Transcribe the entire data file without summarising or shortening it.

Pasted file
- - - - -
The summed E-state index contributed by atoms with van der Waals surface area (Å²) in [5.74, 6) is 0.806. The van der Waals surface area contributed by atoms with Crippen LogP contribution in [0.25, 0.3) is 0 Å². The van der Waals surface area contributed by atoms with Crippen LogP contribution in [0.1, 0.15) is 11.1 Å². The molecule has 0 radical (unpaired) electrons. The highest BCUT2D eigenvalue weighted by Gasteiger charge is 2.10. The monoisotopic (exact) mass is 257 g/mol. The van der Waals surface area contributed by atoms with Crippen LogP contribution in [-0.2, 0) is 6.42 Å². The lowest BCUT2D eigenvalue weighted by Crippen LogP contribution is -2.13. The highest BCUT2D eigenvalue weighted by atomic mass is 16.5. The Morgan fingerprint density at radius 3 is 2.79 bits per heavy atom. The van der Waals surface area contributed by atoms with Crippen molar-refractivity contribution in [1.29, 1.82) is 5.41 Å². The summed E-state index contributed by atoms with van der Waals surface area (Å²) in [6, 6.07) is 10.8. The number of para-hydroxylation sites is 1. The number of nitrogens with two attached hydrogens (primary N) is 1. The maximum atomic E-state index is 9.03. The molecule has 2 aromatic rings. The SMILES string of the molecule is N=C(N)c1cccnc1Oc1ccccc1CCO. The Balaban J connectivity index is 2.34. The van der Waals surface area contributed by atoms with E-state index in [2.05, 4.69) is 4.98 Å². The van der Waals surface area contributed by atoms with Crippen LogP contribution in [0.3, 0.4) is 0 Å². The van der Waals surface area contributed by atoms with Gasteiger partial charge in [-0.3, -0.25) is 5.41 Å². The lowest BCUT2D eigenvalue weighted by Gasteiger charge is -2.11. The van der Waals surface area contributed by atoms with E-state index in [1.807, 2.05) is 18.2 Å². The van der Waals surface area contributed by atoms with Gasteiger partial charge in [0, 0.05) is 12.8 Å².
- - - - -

The summed E-state index contributed by atoms with van der Waals surface area (Å²) in [5.74, 6) is 0.806. The van der Waals surface area contributed by atoms with Crippen LogP contribution in [0.25, 0.3) is 0 Å². The van der Waals surface area contributed by atoms with Crippen LogP contribution in [0.1, 0.15) is 11.1 Å². The molecule has 0 radical (unpaired) electrons. The highest BCUT2D eigenvalue weighted by Gasteiger charge is 2.10. The monoisotopic (exact) mass is 257 g/mol. The van der Waals surface area contributed by atoms with Crippen LogP contribution in [-0.2, 0) is 6.42 Å². The lowest BCUT2D eigenvalue weighted by Crippen LogP contribution is -2.13. The highest BCUT2D eigenvalue weighted by atomic mass is 16.5. The Morgan fingerprint density at radius 3 is 2.79 bits per heavy atom. The van der Waals surface area contributed by atoms with Crippen molar-refractivity contribution in [1.29, 1.82) is 5.41 Å². The summed E-state index contributed by atoms with van der Waals surface area (Å²) in [6, 6.07) is 10.8. The number of para-hydroxylation sites is 1. The number of nitrogens with two attached hydrogens (primary N) is 1. The maximum atomic E-state index is 9.03. The molecule has 2 aromatic rings. The SMILES string of the molecule is N=C(N)c1cccnc1Oc1ccccc1CCO. The Balaban J connectivity index is 2.34. The van der Waals surface area contributed by atoms with E-state index in [2.05, 4.69) is 4.98 Å². The van der Waals surface area contributed by atoms with Crippen LogP contribution in [0.3, 0.4) is 0 Å². The van der Waals surface area contributed by atoms with Gasteiger partial charge in [-0.3, -0.25) is 5.41 Å². The lowest BCUT2D eigenvalue weighted by Gasteiger charge is -2.11. The van der Waals surface area contributed by atoms with E-state index in [1.807, 2.05) is 18.2 Å². The van der Waals surface area contributed by atoms with Gasteiger partial charge in [0, 0.05) is 12.8 Å².